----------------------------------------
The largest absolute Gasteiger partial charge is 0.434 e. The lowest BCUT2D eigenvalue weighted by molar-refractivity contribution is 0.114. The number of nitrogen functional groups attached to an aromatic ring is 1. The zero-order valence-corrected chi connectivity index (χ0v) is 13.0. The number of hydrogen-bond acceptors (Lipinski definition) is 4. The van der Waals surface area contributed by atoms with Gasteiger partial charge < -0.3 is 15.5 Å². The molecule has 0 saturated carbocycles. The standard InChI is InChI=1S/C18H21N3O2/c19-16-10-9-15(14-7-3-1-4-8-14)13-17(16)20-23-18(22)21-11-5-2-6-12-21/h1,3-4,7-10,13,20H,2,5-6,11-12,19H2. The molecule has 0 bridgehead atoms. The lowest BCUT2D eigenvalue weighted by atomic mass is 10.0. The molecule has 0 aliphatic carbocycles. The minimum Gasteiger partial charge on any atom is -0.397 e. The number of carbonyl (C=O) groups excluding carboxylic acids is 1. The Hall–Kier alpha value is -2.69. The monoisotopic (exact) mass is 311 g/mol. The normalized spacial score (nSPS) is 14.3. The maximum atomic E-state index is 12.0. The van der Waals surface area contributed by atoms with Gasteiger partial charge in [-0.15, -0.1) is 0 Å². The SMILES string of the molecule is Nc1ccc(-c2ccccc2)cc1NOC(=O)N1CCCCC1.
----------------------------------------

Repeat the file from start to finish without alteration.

The largest absolute Gasteiger partial charge is 0.434 e. The lowest BCUT2D eigenvalue weighted by molar-refractivity contribution is 0.114. The number of nitrogen functional groups attached to an aromatic ring is 1. The zero-order valence-corrected chi connectivity index (χ0v) is 13.0. The number of hydrogen-bond acceptors (Lipinski definition) is 4. The van der Waals surface area contributed by atoms with Gasteiger partial charge < -0.3 is 15.5 Å². The molecule has 0 saturated carbocycles. The standard InChI is InChI=1S/C18H21N3O2/c19-16-10-9-15(14-7-3-1-4-8-14)13-17(16)20-23-18(22)21-11-5-2-6-12-21/h1,3-4,7-10,13,20H,2,5-6,11-12,19H2. The molecule has 0 bridgehead atoms. The lowest BCUT2D eigenvalue weighted by atomic mass is 10.0. The molecule has 0 aliphatic carbocycles. The minimum Gasteiger partial charge on any atom is -0.397 e. The number of carbonyl (C=O) groups excluding carboxylic acids is 1. The Hall–Kier alpha value is -2.69. The monoisotopic (exact) mass is 311 g/mol. The normalized spacial score (nSPS) is 14.3. The maximum atomic E-state index is 12.0. The van der Waals surface area contributed by atoms with Gasteiger partial charge in [-0.15, -0.1) is 0 Å². The SMILES string of the molecule is Nc1ccc(-c2ccccc2)cc1NOC(=O)N1CCCCC1.